The document provides some clarity into the process, but not much. In a nutshell, it shows that a previously unknown interagency group called the Equities Review Board (ERB) decides by majority vote whether to keep or disclose a vulnerability. The actual procedure for withholding a zero-day is blacked out, and the appeals process is heavily redacted. The government has not even released a list of agencies that have a seat at the ERB.
When Michael Daniels hinted at the existence of the VEP in 2014, he acknowledged that there are “no hard and fast rules.” An overly rigid VEP would be cumbersome and ineffective, he argued. Daniels’ successor (and current chair of the VEP) Rob Joyce holds a similar view. Officials are making “non-black-and-white decisions” about zero-days, he told a group of tech leaders in Boston last May. Releasing information on every bureaucratic step would not necessarily make the system better.
A Need for Reform
The concerns about reform that Joyce and Daniels raise are legitimate. When it comes to intelligence operations, zero-days are the ace-in-the-sleeve. They are particularly important in high-stakes intelligence operations, such as those dealing with matters of national security or state-level espionage. In both cases, targets of surveillance have hardened their defenses against intrusion, and zero-days may be the only viable option. It is reductive for the government to publish specifics on how it manages its arsenal.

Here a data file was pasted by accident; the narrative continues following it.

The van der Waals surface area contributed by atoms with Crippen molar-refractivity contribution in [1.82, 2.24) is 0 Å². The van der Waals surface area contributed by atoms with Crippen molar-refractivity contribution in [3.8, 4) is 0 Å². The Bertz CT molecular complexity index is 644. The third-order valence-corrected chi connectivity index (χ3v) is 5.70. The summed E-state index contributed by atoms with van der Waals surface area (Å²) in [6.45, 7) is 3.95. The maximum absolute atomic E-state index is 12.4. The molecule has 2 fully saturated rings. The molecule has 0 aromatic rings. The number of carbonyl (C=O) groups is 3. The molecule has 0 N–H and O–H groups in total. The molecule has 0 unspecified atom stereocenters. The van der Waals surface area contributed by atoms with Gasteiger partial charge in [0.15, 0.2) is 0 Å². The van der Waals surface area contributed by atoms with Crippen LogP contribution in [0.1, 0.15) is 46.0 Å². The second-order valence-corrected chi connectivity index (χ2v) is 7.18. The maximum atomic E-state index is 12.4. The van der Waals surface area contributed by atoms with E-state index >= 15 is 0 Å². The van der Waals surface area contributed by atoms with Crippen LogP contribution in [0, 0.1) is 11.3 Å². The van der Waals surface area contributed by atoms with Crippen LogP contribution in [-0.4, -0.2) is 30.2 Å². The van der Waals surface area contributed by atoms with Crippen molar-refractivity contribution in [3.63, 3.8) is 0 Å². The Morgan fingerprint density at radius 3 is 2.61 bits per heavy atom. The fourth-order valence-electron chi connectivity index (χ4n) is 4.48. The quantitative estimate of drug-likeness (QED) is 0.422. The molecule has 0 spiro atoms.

Secretive and informal processes, like the current VEP, are anathema to such a system.
On the other hand, the public has a strong interest in transparency. Without it, citizens and domestic businesses cannot know if the VEP adequately balances their interest in disclosure with the needs of the intelligence community. In fact, representative government writ large does not function without transparency. It derives its legitimacy from a system of codified and publicly understood laws. Secretive and informal processes, like the current VEP, are anathema to such a system. They blur the line between legal and illegal behavior, and undermine public trust in our government by insulating decision-makers from any meaningful oversight.
Biased for Disclosure?
Government officials have repeatedly assured the public that the VEP is biased toward disclosure. President Obama ordered a review of the VEP in 2013, which National Security Council spokesperson Caitlin Hayden told the New York Times resulted in a “reinvigorated” process that was “biased toward responsibly disclosing such vulnerabilities.” In the fall of 2015, the NSA reported that it “disclosed 91 percent of vulnerabilities discovered in products that have gone through our internal review process and that are made or used in the United States.”
This description raises as many questions as it answers. It does not, for example, say when the zero-days were disclosed. This means the NSA may exploit dangerous security holes for months or years before notifying software developers. A former White House official admitted that it would be “a reasonable assumption” that a large fraction of vulnerabilities are exploited before they are disclosed. The longer the window between discovery and disclosure, the more likely it is that malicious hackers have used the same exploit to steal passwords, identities, money, or valuable data.